Throughout the whole of the movie, the topics of racism, slavery, imprisonment and equality are touched upon, with the choice to have the cast play roles in each of the six storylines working as an additional commentary on this, as in some of the stories make-up and prosthetics are used to change the race and/or sex of one person to another (in some cases this caused some uncomfortable laughs from the audience). For the most part these are successful, and in some downright exceptional (see Halle Berry in make-up in the second story to see what I mean). While this may distract some, they do work because the cast give great performances throughout, enough that on occasion they disappear into the roles. It wasn’t until the end credits (when there is an image of each role the actors played next to their name) that I realised all of the roles that they had played, and even on second viewing when I knew they were, I still found myself struggling to tell who played the role. One aspect that was difficult to follow was the language used in the final story. It’s a great example of how language changes over time, but on occasion – especially in the early scenes – the language was hard to pick up on, this was something that a second viewing helped with, but perhaps could have been handled differently in production so it was not so hard to follow.
The main issue that a lot of people have had is with the narrative structure of the movie. In the book, the six stories are told separately, whereas here the decision has been made to cut between all six of the stories concurrently. While I can understand how some people may find this hard to follow, I had no issue with keeping track of which storyline was on the screen at any time, and found that the stories being presented in this way allowed for the comparisons and the connections between the stories could more easily be conveyed than if the structure had followed the book. It will be interesting to see if a feature is added on the DVD/Blu Ray release that would allow the viewer to see the six stories separately (a la the special edition of Christopher Nolan’s chronologically reversed thriller Memento) just to see what the final result would look like, but it’s doubtful we’ll be graced with such a thing.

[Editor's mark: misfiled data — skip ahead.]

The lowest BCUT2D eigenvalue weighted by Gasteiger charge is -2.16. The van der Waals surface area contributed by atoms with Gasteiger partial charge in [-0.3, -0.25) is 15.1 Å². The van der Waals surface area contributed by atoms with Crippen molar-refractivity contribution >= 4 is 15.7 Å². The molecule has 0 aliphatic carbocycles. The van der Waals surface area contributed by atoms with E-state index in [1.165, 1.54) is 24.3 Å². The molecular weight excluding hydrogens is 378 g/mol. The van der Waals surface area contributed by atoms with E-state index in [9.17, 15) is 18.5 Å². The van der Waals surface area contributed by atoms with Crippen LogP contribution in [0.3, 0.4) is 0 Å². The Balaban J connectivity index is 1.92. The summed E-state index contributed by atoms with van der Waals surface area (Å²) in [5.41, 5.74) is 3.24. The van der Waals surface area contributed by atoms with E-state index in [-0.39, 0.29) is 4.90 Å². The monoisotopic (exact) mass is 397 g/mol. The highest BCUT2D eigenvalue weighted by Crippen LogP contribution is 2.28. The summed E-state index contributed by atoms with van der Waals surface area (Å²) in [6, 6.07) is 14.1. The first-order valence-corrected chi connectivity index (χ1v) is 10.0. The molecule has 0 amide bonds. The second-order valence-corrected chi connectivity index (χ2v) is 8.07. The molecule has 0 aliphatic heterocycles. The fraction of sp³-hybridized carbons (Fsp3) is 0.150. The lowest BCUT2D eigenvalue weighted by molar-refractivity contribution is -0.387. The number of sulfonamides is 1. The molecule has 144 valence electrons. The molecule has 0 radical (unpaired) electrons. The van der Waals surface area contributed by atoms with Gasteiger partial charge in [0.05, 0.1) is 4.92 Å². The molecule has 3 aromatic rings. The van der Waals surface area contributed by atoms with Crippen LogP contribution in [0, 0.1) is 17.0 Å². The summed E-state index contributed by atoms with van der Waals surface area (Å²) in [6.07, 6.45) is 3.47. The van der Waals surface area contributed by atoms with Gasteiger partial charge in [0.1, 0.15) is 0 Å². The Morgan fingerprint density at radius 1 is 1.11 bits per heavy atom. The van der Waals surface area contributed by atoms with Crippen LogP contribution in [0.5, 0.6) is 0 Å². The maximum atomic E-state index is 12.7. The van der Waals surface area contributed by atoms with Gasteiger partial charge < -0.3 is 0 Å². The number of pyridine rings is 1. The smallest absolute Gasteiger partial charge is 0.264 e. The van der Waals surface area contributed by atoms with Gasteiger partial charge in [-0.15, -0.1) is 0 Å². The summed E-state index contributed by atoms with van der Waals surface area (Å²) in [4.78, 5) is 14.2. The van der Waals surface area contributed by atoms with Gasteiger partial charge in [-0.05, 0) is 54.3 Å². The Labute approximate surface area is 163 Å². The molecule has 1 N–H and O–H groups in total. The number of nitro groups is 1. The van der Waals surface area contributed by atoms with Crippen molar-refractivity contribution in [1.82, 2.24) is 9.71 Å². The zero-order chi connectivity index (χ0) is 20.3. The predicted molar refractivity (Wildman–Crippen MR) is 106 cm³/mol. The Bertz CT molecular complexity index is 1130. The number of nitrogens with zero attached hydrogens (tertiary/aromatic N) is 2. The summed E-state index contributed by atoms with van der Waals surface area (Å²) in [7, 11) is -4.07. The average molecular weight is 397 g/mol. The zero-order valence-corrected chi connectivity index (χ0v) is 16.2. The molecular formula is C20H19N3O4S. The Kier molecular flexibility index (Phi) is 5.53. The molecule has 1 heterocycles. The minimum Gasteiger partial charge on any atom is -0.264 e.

A mention should also be made of the musical score to the movie by Tom Tykwer, Johnny Klimek and Reinhold Heil. This is a character in itself, and is a fantastic piece of work as one of the elements that links throughout some of the stories is a composition from a story earlier on where a character composes the Cloud Atlas Sextet. I suggest that anyone who does see the movie stay throughout the end credits as the full piece is played over them and it’s a beautiful piece of music.
I accept that Cloud Atlas is not going to be to everyone’s taste but it should not be dismissed because of some of the reviews it has received. If it were truly as bad as some have made it out to be, it would not hold a 7.8/10 rating on the IMDB voting system. The movie evokes a feeling similar to Darren Aranofsky’s The Fountain (another movie that everyone either loved or hated), with both the philosophical nature and the multiple storyline elements being only a couple of the similarities between the two. The Fountain may be a good way to judge whether you will enjoy this movie, as viewer’s feelings towards both may be similar. Do not go in expecting an easy watch, if you’re the kind of movie-goer who is prepared to pay attention through it’s lengthy runtime (2 hours and 51 minutes) then do so and you will be rewarded, otherwise you probably should wait for the DVD/Blu Ray.